Ángela Gurría

Born in 1929 in Mexico City, Gurría studied at the Faculty of Philosophy and Literature in the UNAM (Universidad Nacional Autónoma de México). She was student of the sculptor German Cueto, introducer of abstractionism within sculptural forms, at the current University of the Americas.
She continued her training in different ateliers, as Mario Zamora’s workshop, the Abraham Gonzalez Foundry and Montiel Blanca’s workshop. Her sculptural production took off in the 1950s and began experimenting with different materials and techniques. Her sculptural trajectory goes then from a religious symbolic tendency to abstractionism.
Known for her monumental sculptures and her metal and stone work, Ángela Gurría is known as one of Mexico’s most important sculptors of the 20th century.
In 1974 she joined the National Academy of Arts as a member, being the first woman accepted in such institution. She was invited by Mathias Goeritz to participate in the Friendship Route, an open space sculpture project in Mexico City. Together with Mathias Goeritz, Geles Cabrera, Juan Luis Diaz and Sebastian, joined the artistic group “GUCADIGOSE”.
She made important contributions to the urban landscape in Mexico City with projects such as her Tribute to the Ceiba Tree, in The Presidente Chapultepec Hotel, and the Monument to Mexico in Tijuana, Baja California. In addition, her monumental sculpture The River Papaloapan sits at the entrance of the Museum of Modern Art in Mexico City. In 1967, she obtained first prize at the III Mexican Biennale of Sculpture.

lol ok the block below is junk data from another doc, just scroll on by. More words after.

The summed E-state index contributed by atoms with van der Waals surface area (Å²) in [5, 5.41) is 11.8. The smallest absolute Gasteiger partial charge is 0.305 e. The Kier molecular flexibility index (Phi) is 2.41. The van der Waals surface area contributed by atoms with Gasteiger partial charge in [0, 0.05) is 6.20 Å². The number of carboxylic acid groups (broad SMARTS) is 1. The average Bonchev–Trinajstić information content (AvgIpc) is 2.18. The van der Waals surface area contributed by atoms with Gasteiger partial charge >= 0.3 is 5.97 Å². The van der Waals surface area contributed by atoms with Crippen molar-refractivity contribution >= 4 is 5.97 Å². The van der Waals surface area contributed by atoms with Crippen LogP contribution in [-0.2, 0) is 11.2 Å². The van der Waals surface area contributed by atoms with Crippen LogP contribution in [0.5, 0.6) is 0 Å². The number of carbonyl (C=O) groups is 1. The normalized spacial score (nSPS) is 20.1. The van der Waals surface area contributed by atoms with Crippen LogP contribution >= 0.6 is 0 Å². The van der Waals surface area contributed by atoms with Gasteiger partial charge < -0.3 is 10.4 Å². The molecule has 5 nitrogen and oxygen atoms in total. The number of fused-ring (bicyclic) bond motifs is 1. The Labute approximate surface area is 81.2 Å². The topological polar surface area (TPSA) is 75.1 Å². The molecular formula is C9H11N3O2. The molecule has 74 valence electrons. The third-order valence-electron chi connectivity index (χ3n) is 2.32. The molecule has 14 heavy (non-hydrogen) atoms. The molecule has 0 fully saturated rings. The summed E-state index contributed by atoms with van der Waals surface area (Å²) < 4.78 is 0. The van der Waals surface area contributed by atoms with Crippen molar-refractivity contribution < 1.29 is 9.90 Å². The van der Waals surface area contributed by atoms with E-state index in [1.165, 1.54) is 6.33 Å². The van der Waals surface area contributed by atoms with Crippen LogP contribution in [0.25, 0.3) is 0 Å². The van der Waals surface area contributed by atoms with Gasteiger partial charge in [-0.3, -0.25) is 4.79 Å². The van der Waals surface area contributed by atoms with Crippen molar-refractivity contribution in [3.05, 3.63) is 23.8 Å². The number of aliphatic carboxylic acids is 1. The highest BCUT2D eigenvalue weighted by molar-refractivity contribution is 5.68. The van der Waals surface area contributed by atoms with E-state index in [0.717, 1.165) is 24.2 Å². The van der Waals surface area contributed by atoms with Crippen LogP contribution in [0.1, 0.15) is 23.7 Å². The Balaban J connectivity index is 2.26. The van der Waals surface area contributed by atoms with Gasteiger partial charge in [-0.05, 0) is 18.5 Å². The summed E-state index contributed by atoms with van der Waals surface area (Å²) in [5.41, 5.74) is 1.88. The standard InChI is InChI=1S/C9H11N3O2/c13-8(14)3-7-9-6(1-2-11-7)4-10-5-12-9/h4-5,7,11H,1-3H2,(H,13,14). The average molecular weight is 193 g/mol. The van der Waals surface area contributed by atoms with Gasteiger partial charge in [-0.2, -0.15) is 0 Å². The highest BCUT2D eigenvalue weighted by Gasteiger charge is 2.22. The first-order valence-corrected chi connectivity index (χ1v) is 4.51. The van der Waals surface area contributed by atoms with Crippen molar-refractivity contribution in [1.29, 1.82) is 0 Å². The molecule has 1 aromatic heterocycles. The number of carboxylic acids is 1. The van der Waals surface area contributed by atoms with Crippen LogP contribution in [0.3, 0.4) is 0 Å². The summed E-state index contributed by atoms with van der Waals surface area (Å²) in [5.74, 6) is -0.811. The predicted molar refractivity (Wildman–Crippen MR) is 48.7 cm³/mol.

For the first iteration of SOUTH SOUTH, PROYECTOS MONCLOVA is presenting a selection of works by five artists, including: Gabriel de la Mora, Néstor Jiménez, Edgar Orlaineta, Michael Sailstorfer and Anna Virnich. All five artists, while producing widely different work, focus their practice on the idea and physicality of process. The geometric works of Gabriel de la Mora are multifaceted in their subject and materiality. Through his obsessive practice of accumulating and fragmenting pigmented feathers, the artist combines his meticulous craftsmanship with conceptual investigations that result in evocative and abstract configurations. Similarly, Jiménez collects construction materials from houses and projects found in the outskirts of Mexico City as a way of examining the relationship between the processes of destruction, construction, distortion and propagation of Marxist-Leninist thought within social structures in the outskirts of Mexico City. By incorporating the construction materials that are widely used among these low-income areas, the result is a comprehensive pictorial group of work that also absorbs the architectural elements that were essential to these political movements. Edgar Orlaineta’s hand carved wooden wall sculptural works also reveal a knowledge and an intimate contact with the manual process, where what takes precedence over figure and ground is the sensuous matter that transforms intuition into a language. Also working with sculptural wall works is Michael Sailstorfer whose ‘masks’ are sand-cast in aluminum, bronze or iron from quickly drafted cardboard figures in a process that preserves the textures of the humble materials. Lastly, PROYECTOS MONCLOVA presents two tableaus by Anna Virnich. Virnich’s artistic practice focuses on textile-based works, incorporating and layering found fabrics as well as new materials, which the artist stretches on wooden frames thus creating organic and almost painterly compositions that oscillate between transparency and density, foreground and background, agility and standstill. Virnich’s gesture of stretching creates a perceptible tension between the elements: the roughness of a leather-cut-out meets the delicacy of sewn silk.